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Let $F$ be a field of characteristic 0, $p$ an odd prime and $a\in F$ not a p-th power. Then $x^p-a$ is irreducible over $F$. To prove this we assume the contrary, put $\alpha\not\in F$ a root of some irreducible factor of $x^p - a$ of degree $m$ and take the norm: $$ N^{F(\alpha)}_F(a) = a^m = N^{F(\alpha)}_F(\alpha^p) = (N^{F(\alpha)}_F(\alpha))^p = \gamma^{p},\quad \gamma\in F. $$ Since $(m,p) = 1$, we have $1 = xm + yp$ and $\gamma^{xp} = a\cdot a^{-yp}$, and it follows that $a$ is a p-th power (of $\gamma^x a^y$) in $F$.

This is part (a) of problem VII.3.3 of Lang's Undergraduate Algebra. The task of part (b) is to prove that if $a\in F$ is not a p-th power, then for any positive integer $r$ the polynomial $x^{p^r} - a$ is irreducible. I would like to extend this method, but it runs into a problem of taking roots: just as before, we can write $$ N^{F(\alpha)}_F(a) = a^m = N^{F(\alpha)}_F(\alpha^{p^r}) = (N^{F(\alpha)}_F(\alpha))^{p^r} = \gamma^{p^r},\quad \gamma\in F. $$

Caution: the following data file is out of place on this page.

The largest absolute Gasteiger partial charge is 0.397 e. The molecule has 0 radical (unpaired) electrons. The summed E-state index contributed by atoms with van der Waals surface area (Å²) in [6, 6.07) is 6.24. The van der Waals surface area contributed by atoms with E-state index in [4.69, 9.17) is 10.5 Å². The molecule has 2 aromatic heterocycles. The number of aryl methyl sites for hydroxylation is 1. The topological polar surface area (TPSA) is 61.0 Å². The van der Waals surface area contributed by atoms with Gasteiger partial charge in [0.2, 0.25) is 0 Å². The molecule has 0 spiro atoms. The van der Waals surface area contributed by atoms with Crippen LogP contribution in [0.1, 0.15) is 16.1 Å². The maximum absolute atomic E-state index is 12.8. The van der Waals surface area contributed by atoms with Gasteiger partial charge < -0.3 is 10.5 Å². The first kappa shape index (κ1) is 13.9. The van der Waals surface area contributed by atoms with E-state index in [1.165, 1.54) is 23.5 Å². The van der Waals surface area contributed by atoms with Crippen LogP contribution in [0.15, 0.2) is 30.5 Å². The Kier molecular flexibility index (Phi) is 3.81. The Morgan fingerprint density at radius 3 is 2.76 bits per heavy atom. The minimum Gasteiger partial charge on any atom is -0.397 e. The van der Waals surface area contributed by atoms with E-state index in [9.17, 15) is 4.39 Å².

Now, if $m$ and $p$ are relatively prime, the same argument goes through well enough. However, if $p|m$, we have $m = p^k\cdot n$ where $k<r$ and $(n,p) = 1$, from which we get $$ \left(a^n\right)^{p^k} = \left(\gamma^{p^{r-k}}\right)^{p^k}. $$ This gives $$ a^n = \gamma^{p^r-k}\zeta^d, $$ where $\zeta$ is a primitive $p^k$-th rood of unity, $\zeta^d\in F$ and by inductive hypothesis we see that $a^n\zeta^{-d}$ is a p-th power in $F$ (because $\gamma$ is a root of $x^{p^{r-k}} - a^n\zeta^{-d}$). That is $$ a^n = \delta^p\zeta^d,\quad\delta\in F. $$ If $p$ does not divide $d$, then I don't see a way of getting rid of the root of unity. Can this argument be finished?

Thank you!

P.S. Lang does give a hint, but I don't get it.

share|cite|improve this question
What is the hint given by Lang? – user38268 Jan 11 '13 at 13:09
"Use induction. Distinguish the cases whether a root $\alpha$ is a p-th power in $F(\alpha)$ or not, and take the norm from $F(\alpha)$ to $F$." – Artem Jan 14 '13 at 11:22

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